Tips for Choosing a Bug Out Location

By Paul Pinkerton
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Tips for Choosing a Bug Out Location

Paul Pinkerton
 
Bug out location
Bug out location
 
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Bugging out without having a bug out location is one of the most crucial mistakes that you could possibly make during a disaster.

This is because it would mean that you’re bugging out to nowhere. You have no idea where you’re going and that is not a good thing.

Any disaster preparation plan MUST have a bug out location or locations incorporated into it.

That being said, you can’t just pick any random location and call it your bug out location. Well, you could, but that wouldn’t be the wisest move either.

With that in mind, here are the top five tips for choosing somewhere:

1 – The Distance Should Be Far Away and Yet Convenient

A log cabin in the forest could be a good example of a bug out location.
A log cabin in the forest could be a good example of a bug out location.

In other words, you want your location to be outside of any major urban areas (preferably) and certainly outside of any major disaster zones.

But you also want your location to be convenient – ideally within a few hours’ driving distance so you can get to it quickly and efficiently (assuming you manage to miss major congested traffic).

In short: being outside of danger + a reasonable driving distance = how far your bug out location should be from home.

 

2 – Resources Should Be in Abundance

Make sure your location is well-stocked.
Make sure your location is well-stocked.

How well stocked should your location be?

Here’s a hint: very well stocked!

Water, food, first aid, ammunition – you name it. Basically, you want to have an entire cache of survival items buried or stored in a shed at your location, and one month’s supply at the bare minimum would be a good amount to aim for.

Keep in mind that resources also means natural resources as well. Your location would ideally have a fresh water supply (creeks or rivers would be preferable to lakes or ponds), agricultural land for planting seeds, and plenty of wildlife for hunting.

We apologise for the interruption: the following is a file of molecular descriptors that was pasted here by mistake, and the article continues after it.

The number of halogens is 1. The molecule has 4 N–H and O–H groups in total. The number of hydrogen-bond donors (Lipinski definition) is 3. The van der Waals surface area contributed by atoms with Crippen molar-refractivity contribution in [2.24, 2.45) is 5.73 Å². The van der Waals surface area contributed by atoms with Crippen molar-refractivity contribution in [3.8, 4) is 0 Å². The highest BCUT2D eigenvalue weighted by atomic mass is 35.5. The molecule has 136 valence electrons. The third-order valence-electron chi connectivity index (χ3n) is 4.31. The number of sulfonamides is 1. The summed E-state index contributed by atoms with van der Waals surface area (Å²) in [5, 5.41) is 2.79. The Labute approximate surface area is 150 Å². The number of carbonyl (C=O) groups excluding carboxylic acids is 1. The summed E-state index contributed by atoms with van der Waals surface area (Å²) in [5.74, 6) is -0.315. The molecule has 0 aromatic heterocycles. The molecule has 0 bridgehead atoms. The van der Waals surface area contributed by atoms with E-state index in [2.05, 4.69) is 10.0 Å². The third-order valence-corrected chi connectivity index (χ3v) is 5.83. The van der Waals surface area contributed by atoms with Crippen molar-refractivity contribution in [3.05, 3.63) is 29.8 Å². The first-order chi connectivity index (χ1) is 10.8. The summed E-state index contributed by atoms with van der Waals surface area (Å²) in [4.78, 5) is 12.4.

3 – The Terrain Should Be Defensible

Choosing a bug out location that is positioned uphill is one way to make sure your bolthole is defensable.
Choosing a bug out location that is positioned uphill is one way to make sure your bolthole is defensable.

Hopefully, you’ll never have to pick up arms to defend your location. However, you may have to, especially when you consider that during a disaster people are going to be preying on one another for supplies.

Even if your location is outside of the danger area, you cannot count on the hope that you will never have to defend it.

For this reason, anywhere that is deep within a valley or gorge is a horrible location as you’ve immediately sacrificed the high ground to your attackers, which puts you at an enormous disadvantage.

Always choose a location that is positioned uphill so that you would have to return fire down rather than up. It should also have plenty of natural cover and obstacles that would make an enemy advance rather difficult.

You can further add to the defense by installing barbed wire fences, thorny brush, and by setting up sandbags and other positions of cover for yourself.

 

4 – The Location Should Be Hidden

This hut is well-camouflaged by the trees.
This hut is well-camouflaged by the trees.

The best defense, of course, would be to never have to defend your location to begin with. You can increase the odds of this greatly by choosing somewhere that is well hidden.

If your shelter is near a highway or any major roads, it’s simply not hidden. It should only be accessible by dirt roads and should be concealed deep within hills or mountains. It should also be away from any major towns or landmarks because if it isn’t, it can be easily discoverable.

Normal campsites are also poor choices for bug out locations for this reason – even campsites that are more private and “out in the woods.” Instead, a secluded property located deep in the woods that is only accessible by a single dirt road would be more preferable.

 

 5 – There Should Be Shelter

If there’s no shelter at your bug out location, bring a tent.
If there’s no shelter at your bug out location, bring a tent.

Last but not least, when you arrive at the location, it should have shelter for you and anyone else in your group to take cover in. Sure, you could just all stay in your car(s) if you want, but that’s hardly going to be comfortable.

This is why having a cabin, yurt, or house at your location is a wise idea. If that is not possible, the next best solution would be to have tents ready to go that you can set up. Being exposed out in the middle of the elements may be fine for a few nights but long-term it is hardly preferable.

Conclusion

If you can find a bug out location that meets the five criteria listed out in this article, it will greatly increase your chances of survival.

 
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